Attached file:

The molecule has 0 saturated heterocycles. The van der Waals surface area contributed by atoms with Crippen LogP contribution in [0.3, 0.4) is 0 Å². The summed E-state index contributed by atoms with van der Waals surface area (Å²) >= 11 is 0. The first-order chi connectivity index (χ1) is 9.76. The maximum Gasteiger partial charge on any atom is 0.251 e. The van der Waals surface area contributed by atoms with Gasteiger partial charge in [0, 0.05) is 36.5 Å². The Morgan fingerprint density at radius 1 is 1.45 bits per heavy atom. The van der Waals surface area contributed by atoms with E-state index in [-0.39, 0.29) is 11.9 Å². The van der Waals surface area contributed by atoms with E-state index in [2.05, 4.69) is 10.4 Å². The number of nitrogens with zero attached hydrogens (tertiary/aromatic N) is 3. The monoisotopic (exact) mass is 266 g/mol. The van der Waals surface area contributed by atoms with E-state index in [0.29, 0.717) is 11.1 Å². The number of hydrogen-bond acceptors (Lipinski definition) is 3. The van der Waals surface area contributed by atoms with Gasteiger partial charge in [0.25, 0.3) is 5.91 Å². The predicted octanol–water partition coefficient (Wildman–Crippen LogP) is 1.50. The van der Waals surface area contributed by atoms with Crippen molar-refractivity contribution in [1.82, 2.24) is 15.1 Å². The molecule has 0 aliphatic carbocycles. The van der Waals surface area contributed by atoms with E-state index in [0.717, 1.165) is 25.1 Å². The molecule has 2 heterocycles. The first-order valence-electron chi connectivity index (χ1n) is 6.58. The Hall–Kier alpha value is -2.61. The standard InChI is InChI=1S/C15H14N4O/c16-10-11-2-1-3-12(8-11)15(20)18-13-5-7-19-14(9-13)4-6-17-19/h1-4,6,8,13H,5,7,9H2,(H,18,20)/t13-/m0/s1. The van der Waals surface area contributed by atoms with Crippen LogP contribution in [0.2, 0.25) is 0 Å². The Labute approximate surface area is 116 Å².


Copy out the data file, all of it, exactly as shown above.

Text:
The molecule has 0 saturated heterocycles. The van der Waals surface area contributed by atoms with Crippen LogP contribution in [0.3, 0.4) is 0 Å². The summed E-state index contributed by atoms with van der Waals surface area (Å²) >= 11 is 0. The first-order chi connectivity index (χ1) is 9.76. The maximum Gasteiger partial charge on any atom is 0.251 e. The van der Waals surface area contributed by atoms with Gasteiger partial charge in [0, 0.05) is 36.5 Å². The Morgan fingerprint density at radius 1 is 1.45 bits per heavy atom. The van der Waals surface area contributed by atoms with E-state index in [-0.39, 0.29) is 11.9 Å². The van der Waals surface area contributed by atoms with E-state index in [2.05, 4.69) is 10.4 Å². The number of nitrogens with zero attached hydrogens (tertiary/aromatic N) is 3. The monoisotopic (exact) mass is 266 g/mol. The van der Waals surface area contributed by atoms with E-state index in [0.29, 0.717) is 11.1 Å². The number of hydrogen-bond acceptors (Lipinski definition) is 3. The van der Waals surface area contributed by atoms with Gasteiger partial charge in [0.25, 0.3) is 5.91 Å². The predicted octanol–water partition coefficient (Wildman–Crippen LogP) is 1.50. The van der Waals surface area contributed by atoms with Crippen molar-refractivity contribution in [1.82, 2.24) is 15.1 Å². The molecule has 0 aliphatic carbocycles. The van der Waals surface area contributed by atoms with E-state index in [0.717, 1.165) is 25.1 Å². The molecule has 2 heterocycles. The first-order valence-electron chi connectivity index (χ1n) is 6.58. The Hall–Kier alpha value is -2.61. The standard InChI is InChI=1S/C15H14N4O/c16-10-11-2-1-3-12(8-11)15(20)18-13-5-7-19-14(9-13)4-6-17-19/h1-4,6,8,13H,5,7,9H2,(H,18,20)/t13-/m0/s1. The van der Waals surface area contributed by atoms with Crippen LogP contribution in [0.2, 0.25) is 0 Å². The Labute approximate surface area is 116 Å².